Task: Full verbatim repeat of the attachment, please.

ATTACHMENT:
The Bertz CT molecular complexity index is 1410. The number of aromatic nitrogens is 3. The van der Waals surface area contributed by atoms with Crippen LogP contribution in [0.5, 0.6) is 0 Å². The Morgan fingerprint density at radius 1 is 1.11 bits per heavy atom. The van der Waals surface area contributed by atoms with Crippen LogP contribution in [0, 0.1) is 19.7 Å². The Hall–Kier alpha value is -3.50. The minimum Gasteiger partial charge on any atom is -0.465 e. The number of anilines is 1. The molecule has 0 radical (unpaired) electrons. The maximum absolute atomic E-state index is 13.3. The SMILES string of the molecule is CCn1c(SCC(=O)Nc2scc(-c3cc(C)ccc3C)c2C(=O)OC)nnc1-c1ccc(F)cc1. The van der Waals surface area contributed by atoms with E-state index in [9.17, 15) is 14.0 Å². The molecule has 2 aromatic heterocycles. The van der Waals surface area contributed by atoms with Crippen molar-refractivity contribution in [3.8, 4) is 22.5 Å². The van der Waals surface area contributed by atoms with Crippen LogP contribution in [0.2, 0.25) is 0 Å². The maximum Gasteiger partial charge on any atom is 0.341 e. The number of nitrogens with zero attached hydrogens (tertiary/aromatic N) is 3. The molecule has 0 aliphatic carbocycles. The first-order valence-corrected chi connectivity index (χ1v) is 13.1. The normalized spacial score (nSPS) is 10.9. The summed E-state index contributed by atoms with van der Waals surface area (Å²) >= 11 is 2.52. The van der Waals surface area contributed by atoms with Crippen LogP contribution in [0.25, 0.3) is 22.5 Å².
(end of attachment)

The Bertz CT molecular complexity index is 1410. The number of aromatic nitrogens is 3. The van der Waals surface area contributed by atoms with Crippen LogP contribution in [0.5, 0.6) is 0 Å². The Morgan fingerprint density at radius 1 is 1.11 bits per heavy atom. The van der Waals surface area contributed by atoms with Crippen LogP contribution in [0, 0.1) is 19.7 Å². The Hall–Kier alpha value is -3.50. The minimum Gasteiger partial charge on any atom is -0.465 e. The number of anilines is 1. The molecule has 0 radical (unpaired) electrons. The maximum absolute atomic E-state index is 13.3. The SMILES string of the molecule is CCn1c(SCC(=O)Nc2scc(-c3cc(C)ccc3C)c2C(=O)OC)nnc1-c1ccc(F)cc1. The van der Waals surface area contributed by atoms with E-state index in [9.17, 15) is 14.0 Å². The molecule has 2 aromatic heterocycles. The van der Waals surface area contributed by atoms with Crippen molar-refractivity contribution in [3.8, 4) is 22.5 Å². The van der Waals surface area contributed by atoms with Crippen LogP contribution in [0.2, 0.25) is 0 Å². The maximum Gasteiger partial charge on any atom is 0.341 e. The number of nitrogens with zero attached hydrogens (tertiary/aromatic N) is 3. The molecule has 0 aliphatic carbocycles. The first-order valence-corrected chi connectivity index (χ1v) is 13.1. The normalized spacial score (nSPS) is 10.9. The summed E-state index contributed by atoms with van der Waals surface area (Å²) >= 11 is 2.52. The van der Waals surface area contributed by atoms with Crippen LogP contribution in [0.25, 0.3) is 22.5 Å².